I wanted to figure out a way to make calcium metal with potassium oxide. $\ce{K2O}$ undergoes disproportionation at $\pu{350-430 °C}:$

$$\ce{2 K2O -> K2O2 + 2 K}$$

Now, if I mixed in $\ce{CaO}$ (1:2 molar ratio with $\ce{K2O})$ it would react with the potassium formed in the first reaction, forming calcium metal and $\ce{K2O}$ that would feed back into the first reaction. Eventually I should be left with mostly $\ce{K2O2}$ and calcium metal, but since these two react together, this can't be as simple.

Reaction of these two would lead to the same mixture as I started with. Is there a way to figure out what the concentration of Ca will be when the reaction reaches equilibrium?

  • $\begingroup$ If i could reduce the pressure enough to lower the melting point of K2O2 below 430 degrees, the formation of calcium metal would be favoured since it would float to the top, correct? $\endgroup$ – Francis L. Jul 14 '19 at 16:31

T l, Dr: despite what you see from the aqueous electromotive series, potassium does not reduce calcium oxide in this setting.

You may be assuming that potassium, which lies above calcium in the electromotive series for aqueous solutions, therefore lies above calcium in all other settings regardless of chemical environment or temperature. It doesn't. The electromotive series we see can change in different environments and at different temperatures.

For instance, in this Ellingham-Richardson diagram you see calcium oxidation at a very low oxygen potential, corresponding to a great tendency towards oxidation and thus a very high position for calcium in the "electromotive series" for anhydrous oxide formation. Where is potassium? Much higher up in free energy (starting around -650 on the free energy scale), corresponding to a less stable oxide and thus a lower tendency for potassium oxidation. In the absence of water solvent and at elevated temperatures (or even without elevated temperature but still in the absence of water), potassium does not displace calcium, or even manganese, from oxide formation. The order is very different from the aqueous one.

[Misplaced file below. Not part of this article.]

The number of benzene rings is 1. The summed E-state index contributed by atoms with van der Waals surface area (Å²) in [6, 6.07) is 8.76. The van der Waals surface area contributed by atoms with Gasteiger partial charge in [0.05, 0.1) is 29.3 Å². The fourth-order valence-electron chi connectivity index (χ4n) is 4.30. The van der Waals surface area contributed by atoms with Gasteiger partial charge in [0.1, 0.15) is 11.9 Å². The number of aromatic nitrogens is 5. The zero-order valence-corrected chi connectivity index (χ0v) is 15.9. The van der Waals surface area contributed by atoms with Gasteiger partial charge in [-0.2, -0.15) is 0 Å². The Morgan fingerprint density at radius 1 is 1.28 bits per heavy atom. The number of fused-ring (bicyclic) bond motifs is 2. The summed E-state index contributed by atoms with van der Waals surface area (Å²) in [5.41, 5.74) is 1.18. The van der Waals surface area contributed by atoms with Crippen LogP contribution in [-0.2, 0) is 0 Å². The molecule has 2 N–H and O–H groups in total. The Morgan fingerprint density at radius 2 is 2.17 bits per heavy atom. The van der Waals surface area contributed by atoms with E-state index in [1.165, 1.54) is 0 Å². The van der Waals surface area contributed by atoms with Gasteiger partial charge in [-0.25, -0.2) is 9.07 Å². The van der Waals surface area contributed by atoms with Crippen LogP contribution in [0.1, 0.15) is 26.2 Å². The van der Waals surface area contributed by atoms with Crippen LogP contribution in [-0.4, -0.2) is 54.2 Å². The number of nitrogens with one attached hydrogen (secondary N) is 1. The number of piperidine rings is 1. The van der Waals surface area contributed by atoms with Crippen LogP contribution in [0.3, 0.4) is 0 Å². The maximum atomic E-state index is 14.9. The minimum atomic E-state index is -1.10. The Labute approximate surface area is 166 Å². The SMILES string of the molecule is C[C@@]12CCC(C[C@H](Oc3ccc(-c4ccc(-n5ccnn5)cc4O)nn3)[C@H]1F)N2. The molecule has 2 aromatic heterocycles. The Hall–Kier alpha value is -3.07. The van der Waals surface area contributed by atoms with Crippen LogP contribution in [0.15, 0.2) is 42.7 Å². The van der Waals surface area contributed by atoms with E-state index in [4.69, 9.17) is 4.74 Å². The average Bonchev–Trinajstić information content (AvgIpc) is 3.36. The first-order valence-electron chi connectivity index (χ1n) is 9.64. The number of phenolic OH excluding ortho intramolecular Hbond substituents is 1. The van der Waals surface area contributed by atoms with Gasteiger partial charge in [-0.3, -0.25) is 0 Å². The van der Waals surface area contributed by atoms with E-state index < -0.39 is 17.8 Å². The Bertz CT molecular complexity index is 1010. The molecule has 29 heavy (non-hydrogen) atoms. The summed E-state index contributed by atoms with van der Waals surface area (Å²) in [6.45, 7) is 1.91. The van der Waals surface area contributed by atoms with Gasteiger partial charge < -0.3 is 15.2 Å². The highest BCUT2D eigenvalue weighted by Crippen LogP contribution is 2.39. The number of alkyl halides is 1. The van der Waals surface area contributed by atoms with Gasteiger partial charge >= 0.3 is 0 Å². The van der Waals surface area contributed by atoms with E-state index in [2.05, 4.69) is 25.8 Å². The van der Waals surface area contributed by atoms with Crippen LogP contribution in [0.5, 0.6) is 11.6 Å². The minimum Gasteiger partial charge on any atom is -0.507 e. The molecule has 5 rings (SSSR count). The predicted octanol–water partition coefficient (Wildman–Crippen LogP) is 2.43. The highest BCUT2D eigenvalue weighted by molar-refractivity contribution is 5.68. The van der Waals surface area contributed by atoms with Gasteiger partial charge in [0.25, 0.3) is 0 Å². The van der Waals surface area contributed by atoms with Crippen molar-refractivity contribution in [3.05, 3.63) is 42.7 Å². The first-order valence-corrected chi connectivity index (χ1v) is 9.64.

Apart from lithium, all of the alkali metals are notoriously poor at oxide formation, compared with what we expect from aqueous solutions. Look again at the diagram; sodium isn't so hot compared with calcium, magnesium or aluminum either.

Calcium is made industrially by either electrolysis or reduction of calcium oxide with aluminum. In the latter reaction aluminum still forms a less stable oxide than calcium, but unlike potassium it can form ternary calcium-aluminum oxides that are still more stable than just calcium oxide. Thus part of the calcium from the lime is converted to these ternary compounds while the rest, not fitting in the ternary compounds, comes off as vapor.

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    $\begingroup$ Terrific answer (+1)! And a higher resolution version (easier on my eyes!) of the Ellingham-Richardson figure is available at web.mit.edu/2.813/www/readings/Ellingham_diagrams.pdf. $\endgroup$ – Ed V Jul 15 '19 at 13:24
  • $\begingroup$ Could potassium reduce a non-oxide, like CaCO3 or Ca(OH)2, despite sitting lower in the ellingham diagram? $\endgroup$ – Francis L. Jul 16 '19 at 12:41
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    $\begingroup$ @Francis changing the anion could change the series again, but hydroxides and carbonates probably get you nowhere since these compounds with calcium decompose to oxides upon heating. HSAB suggests that chlorides or heavier halides could work, but these are more amenable to an electrolytic route. $\endgroup$ – Oscar Lanzi Jul 17 '19 at 8:41

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